US President Donald Trump’s COVID-19 diagnosis is one of the biggest stories in the world right now, and as you might expect given the divisive nature of US politics at present, many of the social media posts about Trump’s situation have not been sympathetic.
That’s prompted Twitter to reiterate its rules around wishing harm against others, which it revised back in April to incorporate threats of serious bodily harm or fatal disease against anybody, including the President.
As per Twitter:
“We’ve taken significant steps to address Tweets that violate our policies on abuse without people having to report it, with more than 50% being caught through automated systems.”
Which sounds positive – yet a simple Twitter search for ‘hope he dies’ still uncovers a broad range of tweets which, under these regulations, should be removed.
Which highlights the difficulty of Twitter’s position, and indeed, the challenge that all social platforms face in policing what is and is not acceptable in common speech.
The great promise of social media platforms lies in giving everybody a voice, a platform from which to be heard, which enables people from all walks of life to connect and share. That, theoretically, should facilitate greater understanding and empathy – if everybody has a voice, then we can hear from all perspectives and broaden our world through online conversation.
This is the idealogical concept, but as we’ve seen, the reality is actually far from this utopic vision.
The flip side of this is that by giving everyone a voice, you also, inadvertently, amplify the negative. Dangerous conspiracy theories have more opportunity to take root in the minds of those open to such ideas, niche ideology can flourish by branching out to diverse, disparate, and once disconnected groups. Once you provide a means for more voices to be heard, you also allow more radical, left of center groups to expand, and that can have dangerous consequences, in varying form.
Which is why platforms need rules. But who decides what’s acceptable and what’s not? Who decides what’s true and what isn’t?
The longer these counter-culture groups are allowed to expand, the stronger they grow, and the more questions are raised as to who’s in charge, and who should be, and what can be done to correct the balance.
Which leaves social platforms in a difficult position. Now, rather than just facilitating connection and discussion, they also need to consider the implications of such, and police conversations accordingly. Which then limits connection, and some would say, impedes on free speech.
But what else can they do? Allowing outright hate speech is clearly not acceptable, but what about speech that’s just a little hateful? What about content that’s a just little divisive, which allows for some division to still slip through?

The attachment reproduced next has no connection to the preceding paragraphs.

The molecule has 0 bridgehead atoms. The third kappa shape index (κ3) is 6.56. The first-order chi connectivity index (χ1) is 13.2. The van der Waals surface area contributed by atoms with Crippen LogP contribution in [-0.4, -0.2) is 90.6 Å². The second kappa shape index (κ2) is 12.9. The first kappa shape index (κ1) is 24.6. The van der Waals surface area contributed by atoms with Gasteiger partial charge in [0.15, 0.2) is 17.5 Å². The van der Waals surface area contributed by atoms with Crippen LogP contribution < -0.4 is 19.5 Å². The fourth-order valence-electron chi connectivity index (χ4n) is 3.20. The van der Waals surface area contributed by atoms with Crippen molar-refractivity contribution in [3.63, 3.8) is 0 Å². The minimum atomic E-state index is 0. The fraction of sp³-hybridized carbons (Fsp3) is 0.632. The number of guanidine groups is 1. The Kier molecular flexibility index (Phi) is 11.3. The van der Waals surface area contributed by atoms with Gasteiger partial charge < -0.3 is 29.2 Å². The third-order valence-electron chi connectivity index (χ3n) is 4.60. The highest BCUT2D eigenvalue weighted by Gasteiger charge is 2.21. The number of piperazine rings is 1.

And when you do draw the line, how can you effectively police such, when there are so many variations on how people can share such messages?
The situation once again underlines the complex balance that social platforms now need to maintain in order to facilitate connection without providing a platform for negativity. Which is almost impossible to do – and while, right now, the focus is on the US President, there are going to be many more situations of this type in future, where platforms need to not only draw a line in the sand, but also decide where that line, exactly, should be placed.
Giving everybody a platform comes with significant risks. Is it even possible to lessen them without limiting expression?
Some have even questioned whether social platforms should interfere at all, as people can choose to participate or not. But by providing a means for people to amplify their messages to millions, even billions of people, the platforms do indeed play a role in such, and have a responsibility to limit negative impacts where they can.
But there are no easy answers. Increased moderation, third-party fact-checking, external oversight groups to assist in content rulings. All of these are important, valuable elements, but none can ensure the elimination of dangerous movements, misinformation, misrepresentation and the like.
People are still going to tweet things that are against the rules, and those tweets are still going to be seen, and people are still going to respond, both emotionally and physically, even if that tweet is later removed.
No system can stop all of these comments from being seen. So what then? How do we move forward in an increasingly divided world when social platforms continue to facilitate a means for these messages to spread?
Can it be fixed? Would we be better off without social platforms, with more editorial gatekeepers slowing the spread of such comments? Or has such division always existed and we’re only now being more exposed to it, and we now have a means to address such by getting it all out in the open?
These will be key questions for social media platforms moving forward, especially in the wake of the coming US election.